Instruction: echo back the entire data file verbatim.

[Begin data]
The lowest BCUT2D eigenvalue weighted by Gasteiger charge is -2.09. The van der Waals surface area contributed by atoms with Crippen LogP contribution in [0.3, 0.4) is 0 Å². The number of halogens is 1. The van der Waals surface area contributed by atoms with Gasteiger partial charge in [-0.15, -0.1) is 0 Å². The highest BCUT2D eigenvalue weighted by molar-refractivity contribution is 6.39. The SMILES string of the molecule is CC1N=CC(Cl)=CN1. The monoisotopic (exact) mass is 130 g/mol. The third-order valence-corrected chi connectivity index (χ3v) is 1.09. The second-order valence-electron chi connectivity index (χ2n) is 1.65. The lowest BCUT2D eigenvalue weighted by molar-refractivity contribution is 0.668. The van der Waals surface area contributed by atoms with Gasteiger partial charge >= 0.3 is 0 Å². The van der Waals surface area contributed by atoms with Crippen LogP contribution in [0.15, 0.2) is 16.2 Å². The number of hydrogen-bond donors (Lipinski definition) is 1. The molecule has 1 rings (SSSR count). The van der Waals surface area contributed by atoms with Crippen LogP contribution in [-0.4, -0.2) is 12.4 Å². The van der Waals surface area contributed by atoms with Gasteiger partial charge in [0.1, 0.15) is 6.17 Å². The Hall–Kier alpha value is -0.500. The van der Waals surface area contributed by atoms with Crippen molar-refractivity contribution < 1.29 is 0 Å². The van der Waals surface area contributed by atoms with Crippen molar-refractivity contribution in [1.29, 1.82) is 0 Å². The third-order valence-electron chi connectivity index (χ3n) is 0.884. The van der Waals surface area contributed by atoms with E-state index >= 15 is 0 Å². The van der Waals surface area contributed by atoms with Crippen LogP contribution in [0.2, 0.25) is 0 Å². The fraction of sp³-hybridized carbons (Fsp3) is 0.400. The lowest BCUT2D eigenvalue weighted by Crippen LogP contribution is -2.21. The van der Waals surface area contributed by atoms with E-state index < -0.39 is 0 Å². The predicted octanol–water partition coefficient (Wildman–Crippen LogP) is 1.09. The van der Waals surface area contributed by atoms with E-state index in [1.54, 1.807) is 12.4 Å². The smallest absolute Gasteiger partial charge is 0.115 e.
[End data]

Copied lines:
The lowest BCUT2D eigenvalue weighted by Gasteiger charge is -2.09. The van der Waals surface area contributed by atoms with Crippen LogP contribution in [0.3, 0.4) is 0 Å². The number of halogens is 1. The van der Waals surface area contributed by atoms with Gasteiger partial charge in [-0.15, -0.1) is 0 Å². The highest BCUT2D eigenvalue weighted by molar-refractivity contribution is 6.39. The SMILES string of the molecule is CC1N=CC(Cl)=CN1. The monoisotopic (exact) mass is 130 g/mol. The third-order valence-corrected chi connectivity index (χ3v) is 1.09. The second-order valence-electron chi connectivity index (χ2n) is 1.65. The lowest BCUT2D eigenvalue weighted by molar-refractivity contribution is 0.668. The van der Waals surface area contributed by atoms with Gasteiger partial charge >= 0.3 is 0 Å². The van der Waals surface area contributed by atoms with Crippen LogP contribution in [0.15, 0.2) is 16.2 Å². The number of hydrogen-bond donors (Lipinski definition) is 1. The molecule has 1 rings (SSSR count). The van der Waals surface area contributed by atoms with Crippen LogP contribution in [-0.4, -0.2) is 12.4 Å². The van der Waals surface area contributed by atoms with Gasteiger partial charge in [0.1, 0.15) is 6.17 Å². The Hall–Kier alpha value is -0.500. The van der Waals surface area contributed by atoms with Crippen molar-refractivity contribution < 1.29 is 0 Å². The van der Waals surface area contributed by atoms with Crippen molar-refractivity contribution in [1.29, 1.82) is 0 Å². The third-order valence-electron chi connectivity index (χ3n) is 0.884. The van der Waals surface area contributed by atoms with E-state index >= 15 is 0 Å². The van der Waals surface area contributed by atoms with Crippen LogP contribution in [0.2, 0.25) is 0 Å². The fraction of sp³-hybridized carbons (Fsp3) is 0.400. The lowest BCUT2D eigenvalue weighted by Crippen LogP contribution is -2.21. The van der Waals surface area contributed by atoms with E-state index < -0.39 is 0 Å². The predicted octanol–water partition coefficient (Wildman–Crippen LogP) is 1.09. The van der Waals surface area contributed by atoms with E-state index in [1.54, 1.807) is 12.4 Å². The smallest absolute Gasteiger partial charge is 0.115 e.